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Moon’s alliance diplomacy to cement significance of blood-bonded ties

Moon’s alliance diplomacy to cement significance of blood-bonded ties

Posted June. 29, 2017 07:18,   

Updated June. 29, 2017 08:38

한국어

President Moon Jae-in will visit a new memorial for the Jangjin Lake Campaign as soon as he arrives in Washington on Wednesday local time on his visit to the U.S. for a summit. The Jangjin Lake Campaign was the fiercest battle in the Korean War wherein some 13,000 U.S. marines who marched into North Korea up to Lake Jangjin on Kaema Plateau in South Hamkyong Province, got sieged by Chinese troops, and suffered massive damage. Due to the U.S. military’s tremendous sacrifice that helped block the Chinese military’s advance into South Korea, some 200,000 North Koreans including President Moon’s parents were able to defect to the South aboard the Meredith Victory from the port of Heungnam. President Moon is taking a symbolic first step for his alliance diplomacy through his family history related to the blood-bonded ties between South Korea and the U.S. His alliance diplomacy is very significant in that it is aimed at dispelling concern over possible crack of Seoul-Washington relations since the inauguration of his administration.

The Trump administration is also displaying extraordinary hospitality in receiving President Moon. Moon’s visit is an official working visit, which entails more simplified diplomatic protocol than a state visit or official visit, but President Trump is giving special consideration, including welcome dinner at the White House that will double as their first meeting. Seoul’s foreign ministry officials say that Washington is displaying the kind of hospitality on par with that for a state guest in a bid to translate their first encounter into a successful summit based on friendship and trust.

Agendas of the summit between the two leaders are hardly soft ones. All of them are highly sensitive including strengthening of the South Korea-U.S. alliance and coordination of their North Korea policy, and deployment of the Terminal High Altitude Area Defense anti-missile system. Diplomatic authorities of the two countries already completed prior consultations and coordination, but the two leaders will not be in a position to only exchange flattering remarks over a string of thorny issues. Even allies will not necessarily share consensus on every single issue. Coordinating different views and taking cooperative stances thereof will be the way to further solidify the alliance.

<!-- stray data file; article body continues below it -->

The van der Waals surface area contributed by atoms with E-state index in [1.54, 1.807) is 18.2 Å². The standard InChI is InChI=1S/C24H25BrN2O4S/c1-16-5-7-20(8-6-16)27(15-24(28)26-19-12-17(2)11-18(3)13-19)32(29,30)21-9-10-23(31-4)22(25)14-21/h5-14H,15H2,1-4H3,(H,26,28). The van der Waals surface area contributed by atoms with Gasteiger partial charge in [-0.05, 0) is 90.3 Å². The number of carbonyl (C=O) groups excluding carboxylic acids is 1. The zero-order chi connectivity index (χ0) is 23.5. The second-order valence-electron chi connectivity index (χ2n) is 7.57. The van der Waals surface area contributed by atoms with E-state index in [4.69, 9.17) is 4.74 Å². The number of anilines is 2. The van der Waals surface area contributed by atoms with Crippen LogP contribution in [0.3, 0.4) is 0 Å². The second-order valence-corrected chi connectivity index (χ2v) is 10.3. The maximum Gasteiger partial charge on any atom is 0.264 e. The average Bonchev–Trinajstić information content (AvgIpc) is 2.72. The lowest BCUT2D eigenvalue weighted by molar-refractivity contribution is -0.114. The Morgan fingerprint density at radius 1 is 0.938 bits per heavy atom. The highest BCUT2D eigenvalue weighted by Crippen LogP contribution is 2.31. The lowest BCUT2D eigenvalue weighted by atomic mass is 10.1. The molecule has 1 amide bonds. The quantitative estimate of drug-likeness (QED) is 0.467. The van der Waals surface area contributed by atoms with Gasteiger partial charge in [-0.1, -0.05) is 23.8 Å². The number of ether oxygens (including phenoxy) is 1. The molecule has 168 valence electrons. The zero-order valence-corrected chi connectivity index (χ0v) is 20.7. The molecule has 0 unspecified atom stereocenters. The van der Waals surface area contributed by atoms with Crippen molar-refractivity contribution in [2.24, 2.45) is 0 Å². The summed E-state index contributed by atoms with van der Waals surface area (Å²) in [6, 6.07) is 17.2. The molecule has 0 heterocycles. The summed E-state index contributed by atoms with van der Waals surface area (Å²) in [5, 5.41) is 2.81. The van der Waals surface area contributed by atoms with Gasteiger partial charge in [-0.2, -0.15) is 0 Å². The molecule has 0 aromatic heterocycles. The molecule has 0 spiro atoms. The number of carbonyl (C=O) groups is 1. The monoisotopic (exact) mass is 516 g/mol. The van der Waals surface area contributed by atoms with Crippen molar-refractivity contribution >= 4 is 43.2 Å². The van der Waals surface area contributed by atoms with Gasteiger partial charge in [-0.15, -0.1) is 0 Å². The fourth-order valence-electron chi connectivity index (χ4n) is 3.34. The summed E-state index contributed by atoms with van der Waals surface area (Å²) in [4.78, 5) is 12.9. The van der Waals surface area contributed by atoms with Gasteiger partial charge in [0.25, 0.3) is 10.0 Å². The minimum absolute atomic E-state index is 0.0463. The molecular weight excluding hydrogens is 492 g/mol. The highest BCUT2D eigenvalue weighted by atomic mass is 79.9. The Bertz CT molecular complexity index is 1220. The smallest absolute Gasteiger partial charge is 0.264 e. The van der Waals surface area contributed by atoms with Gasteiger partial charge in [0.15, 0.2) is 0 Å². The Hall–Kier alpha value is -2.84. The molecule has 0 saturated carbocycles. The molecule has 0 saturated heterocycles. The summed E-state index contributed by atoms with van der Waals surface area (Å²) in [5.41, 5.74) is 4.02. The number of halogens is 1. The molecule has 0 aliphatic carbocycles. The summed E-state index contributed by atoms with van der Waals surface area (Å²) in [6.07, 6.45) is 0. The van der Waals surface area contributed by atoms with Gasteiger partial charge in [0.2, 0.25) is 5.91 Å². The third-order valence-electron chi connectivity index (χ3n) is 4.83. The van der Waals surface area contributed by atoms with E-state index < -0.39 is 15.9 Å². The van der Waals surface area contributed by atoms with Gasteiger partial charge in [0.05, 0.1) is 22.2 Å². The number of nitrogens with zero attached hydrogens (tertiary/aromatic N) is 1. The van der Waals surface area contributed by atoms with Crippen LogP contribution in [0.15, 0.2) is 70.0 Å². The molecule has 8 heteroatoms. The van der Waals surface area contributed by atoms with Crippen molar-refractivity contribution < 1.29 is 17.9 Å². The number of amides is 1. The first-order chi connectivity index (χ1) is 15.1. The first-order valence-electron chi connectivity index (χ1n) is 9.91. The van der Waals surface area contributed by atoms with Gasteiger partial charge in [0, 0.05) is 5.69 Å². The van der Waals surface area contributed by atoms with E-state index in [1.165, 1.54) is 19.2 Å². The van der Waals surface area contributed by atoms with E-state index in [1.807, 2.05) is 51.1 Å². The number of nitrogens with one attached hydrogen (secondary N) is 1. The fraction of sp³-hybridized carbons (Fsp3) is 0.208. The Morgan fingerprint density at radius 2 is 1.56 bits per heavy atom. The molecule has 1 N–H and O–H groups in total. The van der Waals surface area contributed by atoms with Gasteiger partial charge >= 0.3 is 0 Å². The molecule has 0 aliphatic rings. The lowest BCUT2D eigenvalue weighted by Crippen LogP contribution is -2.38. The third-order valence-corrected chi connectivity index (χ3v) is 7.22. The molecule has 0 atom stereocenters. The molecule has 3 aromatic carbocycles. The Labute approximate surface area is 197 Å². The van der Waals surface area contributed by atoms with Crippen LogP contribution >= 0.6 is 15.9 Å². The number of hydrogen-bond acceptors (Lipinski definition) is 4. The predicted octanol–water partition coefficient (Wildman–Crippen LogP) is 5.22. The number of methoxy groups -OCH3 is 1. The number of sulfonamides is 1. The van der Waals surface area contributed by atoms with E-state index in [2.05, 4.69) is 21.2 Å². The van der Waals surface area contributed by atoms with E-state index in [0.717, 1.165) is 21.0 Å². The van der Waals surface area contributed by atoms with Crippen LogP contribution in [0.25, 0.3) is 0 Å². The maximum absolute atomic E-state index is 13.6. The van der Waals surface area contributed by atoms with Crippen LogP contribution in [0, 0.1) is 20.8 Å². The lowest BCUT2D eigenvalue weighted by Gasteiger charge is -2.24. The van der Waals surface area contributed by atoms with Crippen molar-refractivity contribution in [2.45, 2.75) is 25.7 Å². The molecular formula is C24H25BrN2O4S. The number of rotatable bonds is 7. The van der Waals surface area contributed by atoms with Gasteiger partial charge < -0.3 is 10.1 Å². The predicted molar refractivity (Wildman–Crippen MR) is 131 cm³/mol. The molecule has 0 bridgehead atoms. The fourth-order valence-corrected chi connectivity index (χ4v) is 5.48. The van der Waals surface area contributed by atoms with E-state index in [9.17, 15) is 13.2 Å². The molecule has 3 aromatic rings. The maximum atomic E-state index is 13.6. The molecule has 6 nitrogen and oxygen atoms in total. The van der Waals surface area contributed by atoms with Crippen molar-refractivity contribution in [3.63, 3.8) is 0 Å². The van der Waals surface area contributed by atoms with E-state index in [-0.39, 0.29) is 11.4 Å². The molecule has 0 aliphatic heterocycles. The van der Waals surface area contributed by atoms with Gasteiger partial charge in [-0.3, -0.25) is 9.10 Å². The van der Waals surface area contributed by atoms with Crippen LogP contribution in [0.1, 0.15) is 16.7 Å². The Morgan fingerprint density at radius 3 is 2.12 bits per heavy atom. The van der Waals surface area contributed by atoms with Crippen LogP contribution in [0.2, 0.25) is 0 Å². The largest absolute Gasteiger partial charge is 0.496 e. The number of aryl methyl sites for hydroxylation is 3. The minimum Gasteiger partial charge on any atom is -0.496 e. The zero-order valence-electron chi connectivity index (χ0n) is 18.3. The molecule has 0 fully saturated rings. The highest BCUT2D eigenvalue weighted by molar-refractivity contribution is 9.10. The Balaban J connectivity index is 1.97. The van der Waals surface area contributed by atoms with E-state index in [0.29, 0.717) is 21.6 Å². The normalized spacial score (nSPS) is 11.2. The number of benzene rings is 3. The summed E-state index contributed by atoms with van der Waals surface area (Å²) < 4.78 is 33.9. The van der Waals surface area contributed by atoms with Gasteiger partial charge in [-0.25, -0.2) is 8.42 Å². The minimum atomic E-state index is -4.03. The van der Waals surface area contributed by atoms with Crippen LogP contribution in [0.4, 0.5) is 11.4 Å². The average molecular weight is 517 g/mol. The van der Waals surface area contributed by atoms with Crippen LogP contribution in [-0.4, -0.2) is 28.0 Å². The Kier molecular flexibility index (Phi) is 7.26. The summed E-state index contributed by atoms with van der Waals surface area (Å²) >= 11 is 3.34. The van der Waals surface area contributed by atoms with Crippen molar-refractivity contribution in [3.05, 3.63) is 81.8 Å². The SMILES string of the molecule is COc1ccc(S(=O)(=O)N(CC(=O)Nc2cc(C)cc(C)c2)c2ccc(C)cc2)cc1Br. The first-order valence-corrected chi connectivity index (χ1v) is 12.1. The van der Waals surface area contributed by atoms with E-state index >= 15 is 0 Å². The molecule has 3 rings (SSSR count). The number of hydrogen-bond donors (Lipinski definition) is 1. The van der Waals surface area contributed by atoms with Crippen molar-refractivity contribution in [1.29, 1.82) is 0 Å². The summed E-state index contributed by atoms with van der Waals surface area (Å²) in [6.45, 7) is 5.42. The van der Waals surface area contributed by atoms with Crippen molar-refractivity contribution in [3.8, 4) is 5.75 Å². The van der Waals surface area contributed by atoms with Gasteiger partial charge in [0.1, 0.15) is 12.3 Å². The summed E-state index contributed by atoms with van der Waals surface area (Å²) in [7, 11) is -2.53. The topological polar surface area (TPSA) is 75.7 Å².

Amid this situation, unexpected remarks by South Korea’s ruling party chairperson are disappointing at best. Democratic Party Chairwoman Choo Mi-ae said on Wednesday, “The South Korea-U.S. alliance is not comprised only of THAAD, and lack of THAAD will not cause the 70-year-old alliance to collapse.” Despite the South Korean government’s repeated statement that Seoul will never withdraw the decision between South Korea and the U.S. to deploy THAAD in the South, Choo has voiced her opposition to THAAD deployment nonetheless. Her act could only be construed as expression‎ of objection by the ruling party chief to the president’s alliance diplomacy.

Choo also claimed on Tuesday “The political significance of THAAD is so large that it has been expressed through conflict between the U.S. and China, and if there is misunderstanding between the two Koreas, the damage will inevitably result in a war.” Of course, chances are high that conflict between Washington and Beijing can intensify. The U.S. has been expressing discontent against China, saying Beijing’s efforts to pressure Pyongyang has not been sufficient, and even labeled China as a third or lowest-grade country in human trafficking on Tuesday. However, her shallow recognition that THAAD could trigger a war is effectively distorting the true nature of South Korea’s diplomacy.

Scholars of pragmatic international politics judge that China’s rise that challenges the U.S.’ hegemony increases the possibility for a hegemonic war and that the weakest ring of chain in Northeast Asia is the Korean Peninsula. Then, what South Korea should be doing? World history has already demonstrated that the only way for a weaker country to survive amid a hegemonic war between superpowers lies in alliance rather than "diplomacy of balancing." This is the reason President Moon has embarked on alliance diplomacy.